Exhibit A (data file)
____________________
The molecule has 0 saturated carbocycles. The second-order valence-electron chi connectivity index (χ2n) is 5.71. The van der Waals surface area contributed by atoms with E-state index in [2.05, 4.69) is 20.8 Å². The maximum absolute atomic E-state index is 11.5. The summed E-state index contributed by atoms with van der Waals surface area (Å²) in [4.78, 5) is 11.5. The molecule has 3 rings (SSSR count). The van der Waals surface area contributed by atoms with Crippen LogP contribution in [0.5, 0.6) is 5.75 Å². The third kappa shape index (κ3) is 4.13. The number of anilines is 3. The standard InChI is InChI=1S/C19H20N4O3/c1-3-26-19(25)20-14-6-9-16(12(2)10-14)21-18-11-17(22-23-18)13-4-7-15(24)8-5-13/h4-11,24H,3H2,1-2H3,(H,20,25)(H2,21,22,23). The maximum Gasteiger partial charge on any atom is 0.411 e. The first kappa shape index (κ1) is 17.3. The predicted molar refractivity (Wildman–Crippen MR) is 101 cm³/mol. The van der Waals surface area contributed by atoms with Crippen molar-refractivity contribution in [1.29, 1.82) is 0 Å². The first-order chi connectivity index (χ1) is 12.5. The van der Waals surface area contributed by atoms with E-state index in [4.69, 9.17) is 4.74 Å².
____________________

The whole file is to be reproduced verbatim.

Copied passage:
The molecule has 0 saturated carbocycles. The second-order valence-electron chi connectivity index (χ2n) is 5.71. The van der Waals surface area contributed by atoms with E-state index in [2.05, 4.69) is 20.8 Å². The maximum absolute atomic E-state index is 11.5. The summed E-state index contributed by atoms with van der Waals surface area (Å²) in [4.78, 5) is 11.5. The molecule has 3 rings (SSSR count). The van der Waals surface area contributed by atoms with Crippen LogP contribution in [0.5, 0.6) is 5.75 Å². The third kappa shape index (κ3) is 4.13. The number of anilines is 3. The standard InChI is InChI=1S/C19H20N4O3/c1-3-26-19(25)20-14-6-9-16(12(2)10-14)21-18-11-17(22-23-18)13-4-7-15(24)8-5-13/h4-11,24H,3H2,1-2H3,(H,20,25)(H2,21,22,23). The maximum Gasteiger partial charge on any atom is 0.411 e. The first kappa shape index (κ1) is 17.3. The predicted molar refractivity (Wildman–Crippen MR) is 101 cm³/mol. The van der Waals surface area contributed by atoms with Crippen molar-refractivity contribution in [1.29, 1.82) is 0 Å². The first-order chi connectivity index (χ1) is 12.5. The van der Waals surface area contributed by atoms with E-state index in [4.69, 9.17) is 4.74 Å².